VIDEO: Mixtape for North Carolina-bound Nassir Little

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Nassir Little is one of the most improved players in the high school basketball ranks, going from being a guy that was a borderline five-star prospect to being a potential No. 1 pick in the 2019 NBA Draft.

At 6-foot-7 with a 7-foot-1 wingspan and athleticism to burn, he has all the makings of being one of the switchable wing defenders that are en vogue in the modern era of the NBA.

Former UNC star Phil Ford has surgery for prostate cancer

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CHAPEL HILL, N.C. (AP) — North Carolina says former point guard Phil Ford has had surgery for prostate cancer.

Team spokesman Steve Kirschner said Wednesday that Ford underwent the procedure Tuesday after he was diagnosed during his annual physical. Dr. Eric Wallen, the UNC physician who is treating Ford, says the cancer was caught early because Ford “has been proactive regarding his health.”

Ford played for Dean Smith in the 1970s and scored 2,290 points, a mark that stood as the school record until Tyler Hansbrough broke it in 2008. Ford also spent 12 seasons as an assistant to Smith after a seven-year NBA career in which he was the rookie of the year in 1979.

Bruce Pearl: ‘Good chance’ Auburn returns four players testing the waters

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Bruce Pearl told reporters on Monday that there is a “good chance” that his Auburn program will return all four of the players that are currently testing the waters of the NBA draft.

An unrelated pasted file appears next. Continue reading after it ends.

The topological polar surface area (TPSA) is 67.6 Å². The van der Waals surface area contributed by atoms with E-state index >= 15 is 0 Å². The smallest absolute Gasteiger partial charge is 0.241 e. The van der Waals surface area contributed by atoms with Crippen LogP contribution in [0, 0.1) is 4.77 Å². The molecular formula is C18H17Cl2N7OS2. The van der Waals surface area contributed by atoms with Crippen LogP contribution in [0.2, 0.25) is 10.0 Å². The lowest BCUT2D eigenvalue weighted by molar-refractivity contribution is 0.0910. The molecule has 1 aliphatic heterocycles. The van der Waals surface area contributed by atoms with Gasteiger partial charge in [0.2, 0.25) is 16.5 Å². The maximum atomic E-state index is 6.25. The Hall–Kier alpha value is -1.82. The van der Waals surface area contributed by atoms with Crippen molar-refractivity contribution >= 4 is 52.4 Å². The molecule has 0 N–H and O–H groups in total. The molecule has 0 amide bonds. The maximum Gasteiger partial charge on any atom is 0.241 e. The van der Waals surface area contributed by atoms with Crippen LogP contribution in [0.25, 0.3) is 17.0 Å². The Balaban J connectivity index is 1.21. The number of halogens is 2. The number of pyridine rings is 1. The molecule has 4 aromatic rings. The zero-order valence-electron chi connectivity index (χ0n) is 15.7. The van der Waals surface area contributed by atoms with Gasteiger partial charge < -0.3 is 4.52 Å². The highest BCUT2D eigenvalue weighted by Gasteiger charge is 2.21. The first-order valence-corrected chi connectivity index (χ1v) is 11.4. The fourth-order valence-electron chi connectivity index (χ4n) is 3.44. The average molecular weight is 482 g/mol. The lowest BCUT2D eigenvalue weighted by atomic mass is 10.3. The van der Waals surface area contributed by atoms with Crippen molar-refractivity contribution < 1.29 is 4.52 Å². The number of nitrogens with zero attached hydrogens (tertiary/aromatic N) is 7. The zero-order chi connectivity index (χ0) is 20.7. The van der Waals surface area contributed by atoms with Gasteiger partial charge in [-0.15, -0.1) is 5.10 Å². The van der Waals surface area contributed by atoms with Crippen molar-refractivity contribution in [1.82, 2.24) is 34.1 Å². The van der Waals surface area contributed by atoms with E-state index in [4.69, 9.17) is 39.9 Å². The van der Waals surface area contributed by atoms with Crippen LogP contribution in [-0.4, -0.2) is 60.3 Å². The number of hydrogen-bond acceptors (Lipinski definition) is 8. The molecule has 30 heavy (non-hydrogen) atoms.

“I think there’s a good chance they’re all going to consider coming back,” Pearl said. “There’s a chance they’re all going to come back, but that’s been the case since the beginning.”

“I just feel as we get closer to the deadline and they gather more and more information, I think that chance improves. It would not surprise me, still, to see a couple of them stay in.”

Those four players are Mustapha Heron, Austin Wiley, Bryce Brown and Jared Harper. Brown was the leading scorer for the Tigers last season, while Heron was arguably their best player and Harper a steady floor general that is the piece that holds everything together. Wiley did not play after he was ruled ineligible as a result of the FBI’s investigation into college basketball. If he returns he will be eligible to play the 2018-19 season.

Heron will be the most interesting decision of the four. A former McDonald’s All-American, when he declared for the draft last month, he announced that he intended to sign with an agent. But he has told reporters in the last week that he never actually signed and is still “50-50” on whether or not he will return. He was not invited to the NBA Draft Combine in Chicago last week. Wiley was, but he did not make enough of an impression to earn himself a first round guarantee. Brown and Harper are very unlikely to be drafted, but both juniors will get feedback from NBA teams on what they might need to do to play their way into the league.

Auburn is coming off of a year where they shared the SEC regular season title with Tennessee, but they struggled down the stretch of the season after Anfernee McLemore suffered a gruesome ankle injury. As it stands, under the assumption that Heron and Wiley are gone, we currently have the Tigers ranked as a top 15 team in the country in the NBC Sports Preseason Top 25.

With Heron and Wiley back, however, Auburn will have the pieces to make a case as one of college basketball’s five best teams next season.

Forward Lance Thomas transferring from Louisville